22-month long project showed safety, efficiency and sustainability benefits

The air navigation service providers (ANSPs) of Canada, Japan, Singapore, Thailand and the United States have worked together to successfully conclude a lab demonstration of the world’s first-ever multi-regional trajectory-based operations (TBO), a big step forward in making cross-regional air traffic management a reality.

Currently, ANSPs provide air navigation services to aircraft separately and independently, only as and when aircraft traverse within the Flight Information Region(s) under their respective responsibility. Under TBO, ANSPs jointly plan and optimise, from departure to landing, an aircraft’s entire flight trajectory across regions and countries, taking into account conditions such as weather, aerial activities, airspace closures and traffic. Multi-regional TBO is expected to fundamentally change the way air traffic is managed and yield significant benefits by improving safety and efficiency; minimising delays and disruptions; cutting travel cost and time; and reducing fuel burn and carbon emissions.

For TBO to be a reality, ANSPs need to agree to manage and optimise flights jointly and collectively, rather than individually and separately, and develop the technologies (machine) including advanced analytical tools using artificial intelligence and machine learning, skills (human) and protocols (methods) for information exchange, data security, trajectory negotiation and collaborative decision-making.

In the first-ever multi-regional TBO project, the Aeronautical Radio of Thailand Ltd. (AEROTHAI), the Civil Aviation Authority of Singapore (CAAS), the Federal Aviation Administration (FAA), the Japan Civil Aviation Bureau (JCAB) and NAV CANADA worked together to develop these capabilities and tested them across different scenarios of routes, traffic and weather conditions. The 22-month project culminated in a successful lab demonstration involving the five ANSPs, which was conducted from 10 to 12 May 2022.

The learnings and insights from the lab demonstration will be shared with the International Civil Aviation Organization (ICAO) and the Civil Air Navigation Services Organisation (CANSO) to support the development and realisation of global TBO. As a next step, the five ANSPs will extend the multi-regional TBO project beyond the lab demonstration to test TBO on live flights and develop fast-time simulations to quantify the system-level benefits of TBO.

Mr Tinnagorn Choowong, Executive Vice President (Operations) of AEROTHAI, said, “Through this collaborative effort, we are able to observe how the interests and expectations of our ATM stakeholders can be better balanced cross-border by adopting TBO. This demonstration is once again proof of how significant international collaboration, which AEROTHAI has long committed to, is in improving the safety and efficiency of the global ATM network.”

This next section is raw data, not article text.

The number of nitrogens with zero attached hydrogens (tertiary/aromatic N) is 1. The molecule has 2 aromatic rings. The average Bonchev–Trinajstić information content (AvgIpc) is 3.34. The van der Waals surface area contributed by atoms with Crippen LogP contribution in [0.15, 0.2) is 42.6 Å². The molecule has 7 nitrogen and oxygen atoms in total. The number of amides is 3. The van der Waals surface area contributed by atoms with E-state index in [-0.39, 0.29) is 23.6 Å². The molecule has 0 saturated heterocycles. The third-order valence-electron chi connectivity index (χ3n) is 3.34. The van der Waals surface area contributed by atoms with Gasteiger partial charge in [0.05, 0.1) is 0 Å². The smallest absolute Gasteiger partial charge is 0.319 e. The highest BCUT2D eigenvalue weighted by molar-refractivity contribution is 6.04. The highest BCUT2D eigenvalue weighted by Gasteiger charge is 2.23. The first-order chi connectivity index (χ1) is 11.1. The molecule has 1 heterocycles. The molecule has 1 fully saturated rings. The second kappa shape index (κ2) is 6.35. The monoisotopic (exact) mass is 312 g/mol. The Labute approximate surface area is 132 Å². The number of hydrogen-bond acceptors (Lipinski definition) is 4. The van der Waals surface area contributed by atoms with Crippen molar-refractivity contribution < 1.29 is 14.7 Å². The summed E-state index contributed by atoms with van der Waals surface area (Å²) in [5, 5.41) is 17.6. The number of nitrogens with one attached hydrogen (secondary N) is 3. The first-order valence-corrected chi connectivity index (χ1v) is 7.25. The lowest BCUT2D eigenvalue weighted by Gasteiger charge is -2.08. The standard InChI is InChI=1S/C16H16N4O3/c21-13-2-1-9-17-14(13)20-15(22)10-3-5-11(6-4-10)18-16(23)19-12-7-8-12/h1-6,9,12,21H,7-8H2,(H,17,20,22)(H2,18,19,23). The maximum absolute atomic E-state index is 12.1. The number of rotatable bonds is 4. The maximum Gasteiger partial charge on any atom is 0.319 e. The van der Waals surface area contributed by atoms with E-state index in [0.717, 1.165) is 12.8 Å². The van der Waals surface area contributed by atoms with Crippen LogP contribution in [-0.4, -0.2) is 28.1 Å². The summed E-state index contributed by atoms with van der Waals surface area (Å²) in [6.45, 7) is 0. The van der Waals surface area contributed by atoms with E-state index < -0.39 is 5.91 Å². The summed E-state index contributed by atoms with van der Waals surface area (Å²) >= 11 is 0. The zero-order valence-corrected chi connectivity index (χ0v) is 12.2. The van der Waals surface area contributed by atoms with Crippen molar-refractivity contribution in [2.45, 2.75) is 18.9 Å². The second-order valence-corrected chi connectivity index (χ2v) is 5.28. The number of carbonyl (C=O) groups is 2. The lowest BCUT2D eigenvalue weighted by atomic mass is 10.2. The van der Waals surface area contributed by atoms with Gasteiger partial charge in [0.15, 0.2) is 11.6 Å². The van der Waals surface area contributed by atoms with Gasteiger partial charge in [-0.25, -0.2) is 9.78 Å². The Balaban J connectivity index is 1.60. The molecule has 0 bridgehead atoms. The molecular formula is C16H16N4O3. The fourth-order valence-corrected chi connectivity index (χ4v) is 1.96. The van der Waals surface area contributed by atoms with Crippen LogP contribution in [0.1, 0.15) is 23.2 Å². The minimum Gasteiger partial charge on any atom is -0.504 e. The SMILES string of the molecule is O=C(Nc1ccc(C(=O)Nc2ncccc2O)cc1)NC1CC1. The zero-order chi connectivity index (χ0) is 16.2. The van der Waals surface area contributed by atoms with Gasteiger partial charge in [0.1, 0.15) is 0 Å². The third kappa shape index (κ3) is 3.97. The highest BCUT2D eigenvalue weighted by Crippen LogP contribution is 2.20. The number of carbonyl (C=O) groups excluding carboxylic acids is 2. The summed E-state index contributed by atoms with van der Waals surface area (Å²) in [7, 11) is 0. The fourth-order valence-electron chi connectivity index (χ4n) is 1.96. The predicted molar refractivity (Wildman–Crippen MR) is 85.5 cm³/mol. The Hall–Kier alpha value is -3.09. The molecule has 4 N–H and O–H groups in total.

Mr Han Kok Juan, Director-General of the CAAS, said, “The conclusion of this multi-regional collaboration involving five major ANSPs is a significant milestone and an important pathfinder for the transformation of global air traffic management to support growth in air traffic in a safe, efficient and sustainable way. TBO is a game-changing initiative and alongside, sustainable aviation fuel, a major pathway for international aviation to achieve its net zero by 2050 long-term aspirational goal. CAAS looks forward to continuing this important work with our ANSP partners to make TBO a reality.”

Mr Paul Fontaine, Acting Assistant Administrator for the FAA NextGen Organization, said, “Through this successful demonstration, we have validated the capability to share, manage and execute trajectory information with our global partners. This is a great example of how extending aviation research to include international partners leads to our shared leadership in improving safety, reducing delays, cutting travel cost and time, and reducing emissions.”

Mr Hiroshi Shibutake, Director of Air Navigation Services (ANS) Planning Division, ANS Department, JCAB, said, “Japan is located east of Asia and connects to North America across the Pacific Ocean. JCAB is the keystone of the multi-regional relationship that connects the two significant regions. We recognize that future TBO operations require an interoperable environment and would like to continue this essential collaborative work steadily.”

Mr William Estrada, Assistant Vice President, ATM Engineering, NAV CANADA, said, “NAV CANADA collaborates on initiatives with ANSPs across the globe, and like CAAS, we share the vision for delivering more efficient and cost-effective air navigational services. NAV CANADA will continue collaborating with our international partners as we move forward to realize the strategic objective of implementing TBO globally.”